The neural network tied two of the human analysts for accuracy and beat the other two, the researchers found.
The machine was also far more efficient. Because the task was dull, none of the human analysts wanted to go through all 3,000 photographs without stopping, Dr. Pawlowicz said. So even though they probably could have completed the task in three hours, each conducted the analysis through several sessions over three to four months.
The neural network whipped through thousands of images in a few minutes.
Not only was the computer program more efficient and as accurate as the archaeologists, it was also able to better articulate why it had categorized shards a certain way compared with its living, breathing competitors. In one case, the computer offered up a smart sorting observation that was new to the researchers: It pointed out that two similar types of pottery with barbed line design elements could be distinguished by whether the lines connected at right angles or were parallel, said Leszek Pawlowicz, an adjunct faculty member at Northern Arizona University and another author of the study.
Machine also outshined humans in offering only one answer for each classification; the participating archaeologists often disagreed on how items were categorized, a known issue that often slows archaeological projects, the authors said.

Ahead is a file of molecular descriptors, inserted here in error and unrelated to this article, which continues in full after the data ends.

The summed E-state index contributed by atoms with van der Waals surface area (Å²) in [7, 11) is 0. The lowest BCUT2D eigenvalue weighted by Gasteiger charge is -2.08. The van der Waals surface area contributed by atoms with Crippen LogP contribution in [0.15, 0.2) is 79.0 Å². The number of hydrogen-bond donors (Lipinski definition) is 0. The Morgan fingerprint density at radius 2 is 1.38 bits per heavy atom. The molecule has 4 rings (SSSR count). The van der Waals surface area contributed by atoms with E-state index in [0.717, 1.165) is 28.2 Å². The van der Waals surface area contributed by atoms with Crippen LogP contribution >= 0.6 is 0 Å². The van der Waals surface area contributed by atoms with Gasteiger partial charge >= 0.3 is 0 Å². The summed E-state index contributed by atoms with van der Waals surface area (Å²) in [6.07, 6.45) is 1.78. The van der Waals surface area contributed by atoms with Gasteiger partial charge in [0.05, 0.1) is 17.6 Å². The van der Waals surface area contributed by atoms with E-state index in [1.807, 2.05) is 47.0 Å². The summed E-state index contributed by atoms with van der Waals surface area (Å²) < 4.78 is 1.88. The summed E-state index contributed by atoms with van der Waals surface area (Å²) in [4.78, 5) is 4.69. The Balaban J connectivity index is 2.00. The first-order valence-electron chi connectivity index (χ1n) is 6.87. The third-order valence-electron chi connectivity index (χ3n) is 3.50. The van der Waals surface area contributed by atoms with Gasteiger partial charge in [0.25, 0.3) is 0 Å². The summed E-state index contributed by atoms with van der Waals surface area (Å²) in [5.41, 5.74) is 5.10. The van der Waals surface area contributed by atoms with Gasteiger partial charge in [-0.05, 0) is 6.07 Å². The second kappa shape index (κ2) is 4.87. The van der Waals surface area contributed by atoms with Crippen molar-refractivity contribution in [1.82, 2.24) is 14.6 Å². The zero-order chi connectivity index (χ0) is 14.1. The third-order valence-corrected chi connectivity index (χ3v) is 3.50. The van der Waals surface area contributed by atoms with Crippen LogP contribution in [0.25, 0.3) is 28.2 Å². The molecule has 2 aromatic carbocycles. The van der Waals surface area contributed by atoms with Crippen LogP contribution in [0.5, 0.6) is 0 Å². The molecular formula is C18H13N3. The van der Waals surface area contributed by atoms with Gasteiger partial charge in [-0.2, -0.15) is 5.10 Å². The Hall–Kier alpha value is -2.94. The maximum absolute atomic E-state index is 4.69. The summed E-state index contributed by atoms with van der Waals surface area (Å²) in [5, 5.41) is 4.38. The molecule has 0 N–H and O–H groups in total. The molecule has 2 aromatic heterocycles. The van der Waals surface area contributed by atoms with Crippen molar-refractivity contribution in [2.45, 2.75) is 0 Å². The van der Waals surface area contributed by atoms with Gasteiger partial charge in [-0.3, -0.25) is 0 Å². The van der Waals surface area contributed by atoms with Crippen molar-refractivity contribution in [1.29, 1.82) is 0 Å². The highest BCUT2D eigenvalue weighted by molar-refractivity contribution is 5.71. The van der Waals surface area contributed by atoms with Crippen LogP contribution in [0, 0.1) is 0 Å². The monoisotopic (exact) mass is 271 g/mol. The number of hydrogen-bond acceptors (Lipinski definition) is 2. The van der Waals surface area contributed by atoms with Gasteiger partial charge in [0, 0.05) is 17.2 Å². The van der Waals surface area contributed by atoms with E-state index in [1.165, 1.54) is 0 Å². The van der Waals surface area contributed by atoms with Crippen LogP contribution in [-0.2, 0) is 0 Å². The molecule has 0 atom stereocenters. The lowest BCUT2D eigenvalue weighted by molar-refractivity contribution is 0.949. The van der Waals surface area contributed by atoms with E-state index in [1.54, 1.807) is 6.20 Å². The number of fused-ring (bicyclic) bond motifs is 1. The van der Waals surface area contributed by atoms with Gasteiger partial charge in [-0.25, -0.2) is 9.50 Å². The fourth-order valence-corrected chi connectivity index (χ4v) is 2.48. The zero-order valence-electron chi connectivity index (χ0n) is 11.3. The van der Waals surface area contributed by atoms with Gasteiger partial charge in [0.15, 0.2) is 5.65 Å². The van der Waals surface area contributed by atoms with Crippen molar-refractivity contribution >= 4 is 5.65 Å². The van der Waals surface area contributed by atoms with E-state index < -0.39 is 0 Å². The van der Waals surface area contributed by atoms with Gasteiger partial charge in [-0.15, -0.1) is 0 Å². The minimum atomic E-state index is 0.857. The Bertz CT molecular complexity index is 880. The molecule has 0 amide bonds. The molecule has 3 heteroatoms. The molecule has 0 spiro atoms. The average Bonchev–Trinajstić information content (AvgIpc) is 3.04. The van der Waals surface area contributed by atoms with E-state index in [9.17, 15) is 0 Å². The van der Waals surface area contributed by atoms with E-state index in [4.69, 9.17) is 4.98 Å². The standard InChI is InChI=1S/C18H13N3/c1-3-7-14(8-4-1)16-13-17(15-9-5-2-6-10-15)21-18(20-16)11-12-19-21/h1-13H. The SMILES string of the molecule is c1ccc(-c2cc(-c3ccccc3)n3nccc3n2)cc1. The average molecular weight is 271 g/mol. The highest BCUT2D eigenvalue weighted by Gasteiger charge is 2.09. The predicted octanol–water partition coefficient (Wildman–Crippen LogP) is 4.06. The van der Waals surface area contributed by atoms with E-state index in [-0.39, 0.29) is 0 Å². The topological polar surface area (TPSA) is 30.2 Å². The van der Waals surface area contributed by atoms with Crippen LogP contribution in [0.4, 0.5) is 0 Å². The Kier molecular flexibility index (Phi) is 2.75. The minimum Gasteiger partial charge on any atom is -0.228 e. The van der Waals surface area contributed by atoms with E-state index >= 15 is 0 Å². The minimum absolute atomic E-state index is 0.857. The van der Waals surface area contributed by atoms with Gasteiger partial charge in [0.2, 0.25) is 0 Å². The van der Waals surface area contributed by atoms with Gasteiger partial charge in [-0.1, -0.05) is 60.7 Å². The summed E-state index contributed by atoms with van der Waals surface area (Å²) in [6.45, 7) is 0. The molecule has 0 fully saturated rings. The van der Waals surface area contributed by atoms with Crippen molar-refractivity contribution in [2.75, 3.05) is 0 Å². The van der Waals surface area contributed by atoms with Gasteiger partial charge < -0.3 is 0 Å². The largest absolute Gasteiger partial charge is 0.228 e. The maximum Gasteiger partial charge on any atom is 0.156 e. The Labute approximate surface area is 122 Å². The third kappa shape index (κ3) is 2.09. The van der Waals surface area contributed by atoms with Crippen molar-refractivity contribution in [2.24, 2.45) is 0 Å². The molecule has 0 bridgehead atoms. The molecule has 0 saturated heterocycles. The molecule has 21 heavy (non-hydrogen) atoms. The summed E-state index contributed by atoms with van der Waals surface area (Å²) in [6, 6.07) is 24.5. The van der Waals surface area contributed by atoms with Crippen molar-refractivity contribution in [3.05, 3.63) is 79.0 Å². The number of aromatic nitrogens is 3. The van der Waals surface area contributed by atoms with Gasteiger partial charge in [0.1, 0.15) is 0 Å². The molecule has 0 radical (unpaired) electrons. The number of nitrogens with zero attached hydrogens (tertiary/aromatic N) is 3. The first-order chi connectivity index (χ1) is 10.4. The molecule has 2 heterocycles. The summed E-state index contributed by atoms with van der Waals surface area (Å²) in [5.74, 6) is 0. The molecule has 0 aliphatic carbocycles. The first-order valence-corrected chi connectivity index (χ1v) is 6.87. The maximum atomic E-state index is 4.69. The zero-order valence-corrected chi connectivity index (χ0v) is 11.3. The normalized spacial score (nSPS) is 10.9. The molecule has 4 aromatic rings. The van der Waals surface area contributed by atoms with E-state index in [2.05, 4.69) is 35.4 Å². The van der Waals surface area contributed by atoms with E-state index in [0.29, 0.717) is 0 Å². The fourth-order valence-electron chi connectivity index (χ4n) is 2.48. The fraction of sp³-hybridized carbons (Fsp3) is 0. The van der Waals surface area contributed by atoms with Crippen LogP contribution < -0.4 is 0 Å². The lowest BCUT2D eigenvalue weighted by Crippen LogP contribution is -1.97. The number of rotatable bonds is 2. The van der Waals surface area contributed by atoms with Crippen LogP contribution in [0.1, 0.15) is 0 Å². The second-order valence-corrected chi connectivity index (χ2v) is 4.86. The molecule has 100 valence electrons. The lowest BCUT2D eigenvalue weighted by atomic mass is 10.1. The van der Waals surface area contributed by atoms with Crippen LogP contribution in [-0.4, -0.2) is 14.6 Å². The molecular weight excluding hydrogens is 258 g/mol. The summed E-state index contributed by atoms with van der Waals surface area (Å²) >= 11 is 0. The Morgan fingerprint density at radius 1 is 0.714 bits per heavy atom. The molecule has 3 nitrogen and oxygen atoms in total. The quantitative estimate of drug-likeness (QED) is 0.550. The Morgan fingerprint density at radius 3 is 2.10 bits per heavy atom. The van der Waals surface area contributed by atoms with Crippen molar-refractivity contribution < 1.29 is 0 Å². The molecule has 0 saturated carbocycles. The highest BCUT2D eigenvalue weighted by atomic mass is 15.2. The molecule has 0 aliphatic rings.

Phillip Isola, an electrical engineering and computer science professor at M.I.T. who was not involved in the study, said he was not surprised that the neural network performed as well as — or sometimes better than — the archaeologists.
“It’s the same story we’ve heard a few times now,” Dr. Isola said. In the field of medical imaging, for example, researchers have found that neural networks rival radiologists at identifying tumors. Academics are also using similar tools to categorize plant and bird types.
This is also far from the first time archaeologists have turned to artificial intelligence. In 2015, researchers in France applied machine learning to classifying medieval French ceramics. A group of archaeologists and computer scientists from five countries is also developing a digital tool to categorize pottery shards. Neither of these projects explicitly pits human against machine, however.